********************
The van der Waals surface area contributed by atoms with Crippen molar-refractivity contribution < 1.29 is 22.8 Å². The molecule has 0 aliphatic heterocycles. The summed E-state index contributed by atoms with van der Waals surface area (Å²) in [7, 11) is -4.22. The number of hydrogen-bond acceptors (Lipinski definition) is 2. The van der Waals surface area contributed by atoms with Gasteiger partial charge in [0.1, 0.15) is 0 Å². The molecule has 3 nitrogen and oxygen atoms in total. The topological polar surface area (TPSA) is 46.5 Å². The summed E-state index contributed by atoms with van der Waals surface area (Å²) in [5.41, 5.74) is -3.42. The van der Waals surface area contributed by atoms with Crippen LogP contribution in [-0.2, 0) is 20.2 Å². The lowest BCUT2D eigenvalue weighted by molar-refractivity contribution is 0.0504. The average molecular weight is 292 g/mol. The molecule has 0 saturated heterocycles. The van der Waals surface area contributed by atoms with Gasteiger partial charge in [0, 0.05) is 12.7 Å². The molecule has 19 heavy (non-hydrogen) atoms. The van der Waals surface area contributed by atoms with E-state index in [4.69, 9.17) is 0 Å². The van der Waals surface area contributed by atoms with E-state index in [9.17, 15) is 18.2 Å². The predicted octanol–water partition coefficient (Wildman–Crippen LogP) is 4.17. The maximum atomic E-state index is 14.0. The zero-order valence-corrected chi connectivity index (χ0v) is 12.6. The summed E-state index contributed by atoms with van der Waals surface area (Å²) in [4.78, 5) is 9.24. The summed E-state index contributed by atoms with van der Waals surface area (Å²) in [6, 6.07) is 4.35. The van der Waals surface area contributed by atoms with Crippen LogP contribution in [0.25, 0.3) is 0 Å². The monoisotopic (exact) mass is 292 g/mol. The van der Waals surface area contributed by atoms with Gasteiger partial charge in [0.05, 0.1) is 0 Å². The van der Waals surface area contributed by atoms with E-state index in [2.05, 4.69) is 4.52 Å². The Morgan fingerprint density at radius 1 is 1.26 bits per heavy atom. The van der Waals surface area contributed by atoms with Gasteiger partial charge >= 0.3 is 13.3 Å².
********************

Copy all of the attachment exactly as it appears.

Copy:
The van der Waals surface area contributed by atoms with Crippen molar-refractivity contribution < 1.29 is 22.8 Å². The molecule has 0 aliphatic heterocycles. The summed E-state index contributed by atoms with van der Waals surface area (Å²) in [7, 11) is -4.22. The number of hydrogen-bond acceptors (Lipinski definition) is 2. The van der Waals surface area contributed by atoms with Gasteiger partial charge in [0.1, 0.15) is 0 Å². The molecule has 3 nitrogen and oxygen atoms in total. The topological polar surface area (TPSA) is 46.5 Å². The summed E-state index contributed by atoms with van der Waals surface area (Å²) in [5.41, 5.74) is -3.42. The van der Waals surface area contributed by atoms with Crippen LogP contribution in [-0.2, 0) is 20.2 Å². The lowest BCUT2D eigenvalue weighted by molar-refractivity contribution is 0.0504. The average molecular weight is 292 g/mol. The molecule has 0 saturated heterocycles. The van der Waals surface area contributed by atoms with Gasteiger partial charge in [0, 0.05) is 12.7 Å². The molecule has 19 heavy (non-hydrogen) atoms. The van der Waals surface area contributed by atoms with E-state index in [4.69, 9.17) is 0 Å². The van der Waals surface area contributed by atoms with E-state index in [9.17, 15) is 18.2 Å². The predicted octanol–water partition coefficient (Wildman–Crippen LogP) is 4.17. The maximum atomic E-state index is 14.0. The zero-order valence-corrected chi connectivity index (χ0v) is 12.6. The summed E-state index contributed by atoms with van der Waals surface area (Å²) in [4.78, 5) is 9.24. The summed E-state index contributed by atoms with van der Waals surface area (Å²) in [6, 6.07) is 4.35. The van der Waals surface area contributed by atoms with Crippen LogP contribution in [0.25, 0.3) is 0 Å². The monoisotopic (exact) mass is 292 g/mol. The van der Waals surface area contributed by atoms with Gasteiger partial charge in [0.05, 0.1) is 0 Å². The van der Waals surface area contributed by atoms with E-state index in [2.05, 4.69) is 4.52 Å². The Morgan fingerprint density at radius 1 is 1.26 bits per heavy atom. The van der Waals surface area contributed by atoms with Gasteiger partial charge >= 0.3 is 13.3 Å².